Snacks Are Important
It's hard for young children to go for long periods of time without
feeling hungry. This is because their stomachs are small and can't hold
much food at one sitting. Small meals, usually called snacks, can help
pease the hungry child. When snacks are chosen from a wide variety of
nutritious foods, they can contribute important nutrients to your child's
Today, more than ever before, it's easy to have a poor diet, partly
because of all the choices we have to choose from. Making wise choices
regarding the food we eat requires an understanding of the facts. Selection
of snacks should be based on more than taste and appearance. Nutritional
value related to calories is an important indication of whether you're
getting real food value in snacks.
Here are some characteristics to consider when choosing snacks:
- Judge the actual nutritional contribution it makes to the diet. A
nutritious snack should supply nutrients like vitamins, calcium and
iron. Using the new Food Guide Pyramid is a good way to provide nutrients.
- Plan the snacks around regular meal schedules. Snacks need not and
should not interfere with or dull the appetite. Unfortunately, we do
find that snacking and skipping meals are problems of many youngsters
- Consider the number of calories a snack provides in the daily total.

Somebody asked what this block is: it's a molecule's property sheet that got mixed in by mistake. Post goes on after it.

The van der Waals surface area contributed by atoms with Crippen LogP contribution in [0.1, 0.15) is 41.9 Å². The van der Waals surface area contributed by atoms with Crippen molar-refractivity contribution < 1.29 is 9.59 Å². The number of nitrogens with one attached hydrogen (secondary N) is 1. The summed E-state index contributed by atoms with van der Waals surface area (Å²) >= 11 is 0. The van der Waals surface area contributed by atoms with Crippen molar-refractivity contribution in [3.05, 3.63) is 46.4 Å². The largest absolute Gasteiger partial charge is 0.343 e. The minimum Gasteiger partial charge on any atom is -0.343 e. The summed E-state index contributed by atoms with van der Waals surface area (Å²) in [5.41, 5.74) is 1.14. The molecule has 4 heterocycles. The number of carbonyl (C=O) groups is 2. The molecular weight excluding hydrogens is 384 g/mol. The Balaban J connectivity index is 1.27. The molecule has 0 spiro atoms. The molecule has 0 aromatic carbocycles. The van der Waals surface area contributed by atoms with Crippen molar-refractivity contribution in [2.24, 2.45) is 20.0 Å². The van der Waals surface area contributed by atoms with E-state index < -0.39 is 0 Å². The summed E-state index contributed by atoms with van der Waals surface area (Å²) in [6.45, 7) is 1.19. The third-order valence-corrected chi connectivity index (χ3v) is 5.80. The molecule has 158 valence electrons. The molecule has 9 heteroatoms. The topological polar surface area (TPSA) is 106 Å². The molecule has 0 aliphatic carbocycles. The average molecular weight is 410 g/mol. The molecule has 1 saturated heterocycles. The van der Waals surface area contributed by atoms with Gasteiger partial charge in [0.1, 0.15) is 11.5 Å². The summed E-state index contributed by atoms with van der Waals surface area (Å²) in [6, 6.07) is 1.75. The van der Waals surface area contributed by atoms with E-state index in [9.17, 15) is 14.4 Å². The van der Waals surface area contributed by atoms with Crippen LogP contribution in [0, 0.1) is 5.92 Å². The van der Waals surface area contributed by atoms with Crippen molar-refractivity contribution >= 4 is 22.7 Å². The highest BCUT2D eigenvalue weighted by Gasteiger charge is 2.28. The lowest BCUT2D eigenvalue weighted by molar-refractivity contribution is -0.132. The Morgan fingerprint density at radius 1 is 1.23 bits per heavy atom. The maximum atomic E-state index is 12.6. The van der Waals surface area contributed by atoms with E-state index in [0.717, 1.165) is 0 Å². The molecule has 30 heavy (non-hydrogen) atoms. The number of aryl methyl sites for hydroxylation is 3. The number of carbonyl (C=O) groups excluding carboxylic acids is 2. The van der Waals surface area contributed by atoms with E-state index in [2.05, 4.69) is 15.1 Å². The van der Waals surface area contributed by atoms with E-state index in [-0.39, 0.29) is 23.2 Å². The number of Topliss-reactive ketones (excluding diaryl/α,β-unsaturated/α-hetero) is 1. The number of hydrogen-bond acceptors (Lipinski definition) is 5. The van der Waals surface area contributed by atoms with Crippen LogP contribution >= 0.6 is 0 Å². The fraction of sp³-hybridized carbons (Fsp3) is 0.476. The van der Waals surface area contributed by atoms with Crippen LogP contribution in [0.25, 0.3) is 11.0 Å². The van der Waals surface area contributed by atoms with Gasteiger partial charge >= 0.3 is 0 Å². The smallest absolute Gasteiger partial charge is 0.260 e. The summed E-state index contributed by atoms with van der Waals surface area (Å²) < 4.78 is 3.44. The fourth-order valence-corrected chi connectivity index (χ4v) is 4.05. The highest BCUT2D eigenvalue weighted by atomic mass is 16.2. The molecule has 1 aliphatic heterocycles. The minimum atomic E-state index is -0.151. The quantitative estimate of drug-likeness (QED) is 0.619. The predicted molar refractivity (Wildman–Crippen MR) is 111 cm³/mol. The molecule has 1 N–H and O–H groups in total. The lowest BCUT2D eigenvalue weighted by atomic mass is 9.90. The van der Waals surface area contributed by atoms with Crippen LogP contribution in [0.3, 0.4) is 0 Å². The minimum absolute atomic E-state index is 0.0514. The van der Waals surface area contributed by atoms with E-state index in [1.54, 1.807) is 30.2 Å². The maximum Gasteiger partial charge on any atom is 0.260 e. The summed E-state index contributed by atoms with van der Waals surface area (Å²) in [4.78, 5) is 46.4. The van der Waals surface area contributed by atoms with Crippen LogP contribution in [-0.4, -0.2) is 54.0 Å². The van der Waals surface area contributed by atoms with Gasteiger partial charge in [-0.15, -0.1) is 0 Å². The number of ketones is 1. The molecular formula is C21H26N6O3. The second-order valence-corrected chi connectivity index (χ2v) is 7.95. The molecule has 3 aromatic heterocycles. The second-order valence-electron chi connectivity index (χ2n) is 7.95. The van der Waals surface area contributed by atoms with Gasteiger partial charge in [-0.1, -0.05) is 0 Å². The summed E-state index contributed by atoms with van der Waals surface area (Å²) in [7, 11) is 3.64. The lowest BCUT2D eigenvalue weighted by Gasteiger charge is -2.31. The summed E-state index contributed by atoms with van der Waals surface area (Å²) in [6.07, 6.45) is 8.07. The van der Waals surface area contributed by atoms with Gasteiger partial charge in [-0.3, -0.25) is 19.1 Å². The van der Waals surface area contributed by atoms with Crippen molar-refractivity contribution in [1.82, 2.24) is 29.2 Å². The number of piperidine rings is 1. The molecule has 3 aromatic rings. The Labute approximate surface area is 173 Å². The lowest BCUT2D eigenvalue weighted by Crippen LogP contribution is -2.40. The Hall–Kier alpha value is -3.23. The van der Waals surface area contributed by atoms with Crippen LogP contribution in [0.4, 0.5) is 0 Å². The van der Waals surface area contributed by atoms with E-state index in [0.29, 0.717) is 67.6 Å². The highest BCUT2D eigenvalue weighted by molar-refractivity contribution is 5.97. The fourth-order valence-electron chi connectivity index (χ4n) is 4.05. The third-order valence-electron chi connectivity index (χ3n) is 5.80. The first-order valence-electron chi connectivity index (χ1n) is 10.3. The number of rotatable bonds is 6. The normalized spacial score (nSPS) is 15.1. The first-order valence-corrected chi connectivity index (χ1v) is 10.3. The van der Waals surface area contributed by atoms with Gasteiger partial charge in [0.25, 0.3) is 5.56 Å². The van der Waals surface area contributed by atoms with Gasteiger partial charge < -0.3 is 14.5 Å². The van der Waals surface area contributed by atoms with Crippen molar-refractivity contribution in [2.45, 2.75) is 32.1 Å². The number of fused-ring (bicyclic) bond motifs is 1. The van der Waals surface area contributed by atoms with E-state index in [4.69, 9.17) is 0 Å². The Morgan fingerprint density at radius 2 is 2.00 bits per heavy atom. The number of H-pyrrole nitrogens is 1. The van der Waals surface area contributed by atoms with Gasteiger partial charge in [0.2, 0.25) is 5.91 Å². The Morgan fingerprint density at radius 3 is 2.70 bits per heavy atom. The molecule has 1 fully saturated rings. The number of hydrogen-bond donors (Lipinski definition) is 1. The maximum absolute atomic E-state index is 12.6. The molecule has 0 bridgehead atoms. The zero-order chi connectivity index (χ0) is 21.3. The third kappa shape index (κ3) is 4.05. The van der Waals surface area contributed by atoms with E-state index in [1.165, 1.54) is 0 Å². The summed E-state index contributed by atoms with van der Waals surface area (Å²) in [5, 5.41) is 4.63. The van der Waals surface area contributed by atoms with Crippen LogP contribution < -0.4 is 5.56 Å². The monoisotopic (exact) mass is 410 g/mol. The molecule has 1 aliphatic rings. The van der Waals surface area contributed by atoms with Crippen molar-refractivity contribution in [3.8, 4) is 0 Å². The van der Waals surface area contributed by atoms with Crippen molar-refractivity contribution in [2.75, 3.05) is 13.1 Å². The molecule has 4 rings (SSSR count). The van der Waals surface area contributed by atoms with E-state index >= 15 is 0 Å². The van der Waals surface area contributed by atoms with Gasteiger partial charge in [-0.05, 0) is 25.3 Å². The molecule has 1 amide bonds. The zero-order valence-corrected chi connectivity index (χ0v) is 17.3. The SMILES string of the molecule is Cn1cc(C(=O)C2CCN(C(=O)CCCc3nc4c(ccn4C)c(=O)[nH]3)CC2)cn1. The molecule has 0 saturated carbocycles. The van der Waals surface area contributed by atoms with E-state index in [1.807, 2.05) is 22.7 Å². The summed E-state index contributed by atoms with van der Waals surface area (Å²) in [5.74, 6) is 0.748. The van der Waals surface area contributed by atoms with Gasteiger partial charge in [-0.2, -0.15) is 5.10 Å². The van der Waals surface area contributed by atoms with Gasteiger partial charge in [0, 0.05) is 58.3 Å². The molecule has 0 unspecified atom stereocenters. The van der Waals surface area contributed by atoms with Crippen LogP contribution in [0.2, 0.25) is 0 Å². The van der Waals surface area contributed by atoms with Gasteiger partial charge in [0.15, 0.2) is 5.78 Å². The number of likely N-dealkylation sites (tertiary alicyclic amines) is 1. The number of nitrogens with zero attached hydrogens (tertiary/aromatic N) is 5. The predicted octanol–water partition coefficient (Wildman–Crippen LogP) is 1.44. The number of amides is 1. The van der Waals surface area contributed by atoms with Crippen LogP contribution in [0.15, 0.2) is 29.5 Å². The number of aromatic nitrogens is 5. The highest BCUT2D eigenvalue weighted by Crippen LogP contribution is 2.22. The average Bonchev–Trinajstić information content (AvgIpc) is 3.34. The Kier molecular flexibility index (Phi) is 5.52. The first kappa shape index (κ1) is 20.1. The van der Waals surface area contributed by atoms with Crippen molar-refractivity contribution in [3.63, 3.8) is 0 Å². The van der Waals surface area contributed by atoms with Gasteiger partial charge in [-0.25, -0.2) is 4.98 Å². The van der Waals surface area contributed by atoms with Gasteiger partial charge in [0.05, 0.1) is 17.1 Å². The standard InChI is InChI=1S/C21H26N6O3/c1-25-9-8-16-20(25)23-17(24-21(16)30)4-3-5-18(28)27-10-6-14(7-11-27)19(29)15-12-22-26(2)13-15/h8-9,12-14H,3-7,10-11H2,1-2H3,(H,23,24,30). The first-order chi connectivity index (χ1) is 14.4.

Snack foods should not be high in sugar or fat. Children enjoy sweet
foods but too much sugar can cause cavities in their teeth. Too many
foods high in sugar and fat can help cause children to become overweight.
Try to set limits on the amount of sweet and fatty foods eaten.
- Make the snack easy to obtain. Snacks prepared ahead of time for children
can provide important nutrients while being a neat treat.
- Choose foods that appeal in taste and appearance. If the snack does
not look good, it is likely not to be eaten. Lot of this depends on
YOU! Children will mimic you (act as you act) so be careful with words
and facial expressions.
Here are some simple, nutritious snacks to make:
- Ants On A Log --- celery sticks filled with peanut butter and
topped with raisins.
- Bunny Food --- combine grated carrots with raisins and a bit
of honey and serve on crackers.
- Fancy Sandwiches --- cut bread into shapes with cookie cutters
and spread with favorite toppings (meat, cheese, peanut butter, etc.)
- Orange Delight --- Mix in blender: 1/3 c. orange juice concentrate,
1/4 c. powdered milk, 1/2 banana or other fruit, 3/4 c. water, honey
to taste, ice. (The more ice you add the slushier the drink becomes.)
- Party Mix --- Mix 2 cups dry cereal and 1 cup small pretzel
sticks. Place on cookie sheet, sprinkle with parmesan cheese and 1/3
cup melted margarine. Bake at 250 degrees F for 30 minutes, stirring
- Roll-Up Salad --- Spread a cabbage or lettuce leaf with peanut
butter. Place a celery or carrot stick in the middle and roll up the
Prepared by Beverly Combs, Extension
Educator, Nutrition & Wellness